Case 1: IR has both impaired fasting glucose (IFG; a fasting blood glucose between 100 and 125 mg/dL) and impaired glucose tolerance (IGT; a 2-hour postload glucose between 140 and 199 mg/dL). Patients like IR, with IFG and/or IGT are at high risk of developing type 2 diabetes mellitus. Based mainly upon the Diabetes Prevention Program Trial, current American Diabetes Association guidelines emphasize the use of lifestyle modification to prevent or delay the progression from IFG and/or IGT to type 2 diabetes. The only pharmacologic treatment recommended by the guidelines is metformin, and only in those at very high risk, defined as having IGT and IFG plus an HbA1C >6%, hypertension, dyslipidemia, and a first-degree relative with diabetes. Trials (including DREAM, ACTNOW, STOP-NIDDM) also suggest that other oral hypoglycemic drug classes, including glitazones and alpha-glucosidase inhibitors, may be efficacious—and in patients with less stringent definitions of high risk. Whereas IR is likely at very high risk for the future development of diabetes, and because he has already failed a trial of lifestyle modification, it seems reasonable to start him on metformin 850 mg once daily with food, titrated to 850 mg twice daily after a month.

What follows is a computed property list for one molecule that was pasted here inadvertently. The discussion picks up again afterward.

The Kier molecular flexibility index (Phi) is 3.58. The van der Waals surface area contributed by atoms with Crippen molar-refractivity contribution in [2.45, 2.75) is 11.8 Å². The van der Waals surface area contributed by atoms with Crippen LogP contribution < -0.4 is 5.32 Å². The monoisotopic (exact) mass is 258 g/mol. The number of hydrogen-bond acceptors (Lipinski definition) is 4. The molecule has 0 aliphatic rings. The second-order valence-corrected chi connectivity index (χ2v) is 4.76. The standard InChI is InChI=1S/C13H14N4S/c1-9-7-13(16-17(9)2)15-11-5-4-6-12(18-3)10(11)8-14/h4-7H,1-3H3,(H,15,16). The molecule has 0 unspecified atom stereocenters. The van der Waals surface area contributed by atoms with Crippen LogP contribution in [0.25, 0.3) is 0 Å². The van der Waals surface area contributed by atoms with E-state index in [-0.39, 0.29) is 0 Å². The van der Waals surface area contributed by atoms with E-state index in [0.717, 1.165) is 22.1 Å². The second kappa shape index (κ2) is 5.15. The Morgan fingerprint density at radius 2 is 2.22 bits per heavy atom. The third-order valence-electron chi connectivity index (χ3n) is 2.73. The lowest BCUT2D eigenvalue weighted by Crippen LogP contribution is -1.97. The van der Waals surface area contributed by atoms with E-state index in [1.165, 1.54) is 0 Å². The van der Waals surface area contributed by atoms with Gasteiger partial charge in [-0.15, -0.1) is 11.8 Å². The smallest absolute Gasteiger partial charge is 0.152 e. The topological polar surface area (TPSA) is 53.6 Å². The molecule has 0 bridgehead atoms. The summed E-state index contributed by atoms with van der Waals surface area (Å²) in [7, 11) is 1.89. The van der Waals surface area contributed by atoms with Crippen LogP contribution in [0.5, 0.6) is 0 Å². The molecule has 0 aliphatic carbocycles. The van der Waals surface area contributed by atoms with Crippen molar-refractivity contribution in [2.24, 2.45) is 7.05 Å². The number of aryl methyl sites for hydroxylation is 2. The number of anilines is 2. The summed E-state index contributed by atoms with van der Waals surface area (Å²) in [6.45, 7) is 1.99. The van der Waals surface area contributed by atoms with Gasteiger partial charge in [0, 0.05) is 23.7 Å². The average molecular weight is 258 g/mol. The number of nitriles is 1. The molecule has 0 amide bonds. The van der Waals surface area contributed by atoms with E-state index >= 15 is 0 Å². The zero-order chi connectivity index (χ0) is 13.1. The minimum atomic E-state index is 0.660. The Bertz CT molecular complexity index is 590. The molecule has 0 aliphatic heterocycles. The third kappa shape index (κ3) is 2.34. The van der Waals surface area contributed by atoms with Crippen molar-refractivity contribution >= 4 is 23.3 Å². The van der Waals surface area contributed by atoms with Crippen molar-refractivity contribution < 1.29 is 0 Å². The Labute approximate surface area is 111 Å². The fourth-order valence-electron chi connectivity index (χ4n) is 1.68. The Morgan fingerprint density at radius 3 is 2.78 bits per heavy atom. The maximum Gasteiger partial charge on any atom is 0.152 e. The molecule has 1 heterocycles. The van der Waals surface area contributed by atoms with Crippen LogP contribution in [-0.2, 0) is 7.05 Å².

Case 2: Multaq (dronedarone) has been demonstrated to decrease atrial fibrillation recurrence by about 25%, as well as reduce the incidence of the combined end points of hospitalization for cardiac causes and all-cause mortality in patients with higher cardiac risk. The results of the ANDROMEDA trial suggest, however, that dronedarone should not be used in patients with symptomatic heart failure, whereas these patients had a greater than 2-fold increased risk of mortality when taking dronedarone, compared with placebo. As a result of this trial, the prescribing information for dronedarone carries a black box warning stating that it “is contraindicated in patients with NYHA Class IV heart failure, or NYHA Class II-III heart failure with a recent decompensation requiring hospitalization or referral to a specialized heart failure clinic.” QT’s use of lisinopril, carvedilol, and in particular, spironolactone suggests that she suffers from symptomatic heart failure. The pharmacist should not fill the prescription and should call the patient’s cardiologist to inquire about the status of her heart failure and, if appropriate, get the medication changed to another antiarrhythmic used to maintain normal sinus rhythm, such as amiodarone.